The head of the U.N. nuclear agency said on Thursday a hacking incident involving one of its servers was "deeply regrettable" but suggested that no sensitive information related to Iran's atomic activities had been stolen.
Yukiya Amano said the hacking — first reported by the International Atomic Energy Agency (IAEA) on Tuesday — had happened several months ago and that the server concerned had been closed down.
The hackers — a group using an Iranian-sounding name — on Sunday posted scores of email addresses of experts who have been working with the U.N. agency on a website, and urged the IAEA to investigate Israel's nuclear activity.
The U.N. agency did not say who it believed might have been behind the hacking. There has been an increase in suspected Iranian cyber attacks this year, coinciding with a deepening standoff with the West over Tehran's nuclear programme.
The most worrying, experts say, were those on Saudi oil firm Aramco — effectively destroying tens of thousands of computers — and Qatari gas export facilities.
Iranian officials have tended to deny involvement. But they say they have continued to come under cyber assault themselves, with systems at Iran's own oil facilities, communications and infrastructure firms suffering problems last month.
Amano told a news conference about the attack involving the IAEA. "We don't know everything (about it) but we are confident that safeguards information has not been stolen ... We believe confidential safeguards information has not been compromised."
"Safeguards" means activities conducted by IAEA inspectors in examining member states' nuclear activities, including Iran's, to make sure that no atomic material is diverted for military purposes. Such information is seen as top secret.
The Vienna-based agency is investigating suspicions that Iran has carried out research relevant for the development of nuclear weapons, a charge the Islamic Republic denies.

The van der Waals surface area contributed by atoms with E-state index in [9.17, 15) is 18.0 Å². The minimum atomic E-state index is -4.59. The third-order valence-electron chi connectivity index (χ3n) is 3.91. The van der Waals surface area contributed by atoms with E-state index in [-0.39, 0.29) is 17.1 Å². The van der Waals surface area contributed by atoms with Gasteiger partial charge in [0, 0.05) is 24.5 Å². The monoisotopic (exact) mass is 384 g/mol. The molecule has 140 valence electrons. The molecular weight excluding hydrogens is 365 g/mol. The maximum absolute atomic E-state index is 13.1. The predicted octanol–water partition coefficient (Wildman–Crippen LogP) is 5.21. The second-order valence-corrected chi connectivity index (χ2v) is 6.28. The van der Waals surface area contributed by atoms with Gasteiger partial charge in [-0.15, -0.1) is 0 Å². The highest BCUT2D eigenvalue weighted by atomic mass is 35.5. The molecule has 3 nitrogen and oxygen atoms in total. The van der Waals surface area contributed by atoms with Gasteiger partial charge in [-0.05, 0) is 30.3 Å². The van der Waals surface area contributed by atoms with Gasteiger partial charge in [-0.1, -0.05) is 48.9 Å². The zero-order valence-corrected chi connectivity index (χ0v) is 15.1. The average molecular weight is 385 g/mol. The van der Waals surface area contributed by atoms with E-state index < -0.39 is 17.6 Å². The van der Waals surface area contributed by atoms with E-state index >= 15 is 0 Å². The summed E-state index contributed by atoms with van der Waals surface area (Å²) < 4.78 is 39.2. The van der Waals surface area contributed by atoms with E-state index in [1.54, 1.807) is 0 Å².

Amano said the IAEA was taking measures to prevent the re-occurrence of any hacking, adding that it was continuing to analyse what had happened.
A diplomat accredited to the IAEA said: "The breach of security, although as I understand it does not involve confidential tech information, is serious."
The hacker statement — posted in the name of Parastoo, which in Farsi means swallow, a species of bird, or can be a girl's name — called for the people to whom the email addresses belonged to sign a petition for an "open" IAEA investigation into Israel's Dimona reactor.
Dated Nov. 25 and headlined "Parastoo Hacks IAEA", it said: "Israel owns a practical nuclear arsenal, tied to a growing military body."
Israel is widely believed to have the Middle East's only atomic arsenal but neither confirms nor denies this under a "strategic ambiguity" policy to deter Arab and Iranian foes.
The country is outside the Non-Proliferation Treaty that would require it to forswear nuclear weapons and open up its reactor in the southern desert town of Dimona.
Israel and the United States accuse Iran of seeking to develop a nuclear weapons capability. Tehran denies this.
Iran and Arab states say Israel's assumed atomic arsenal threatens peace and security in the Middle East.
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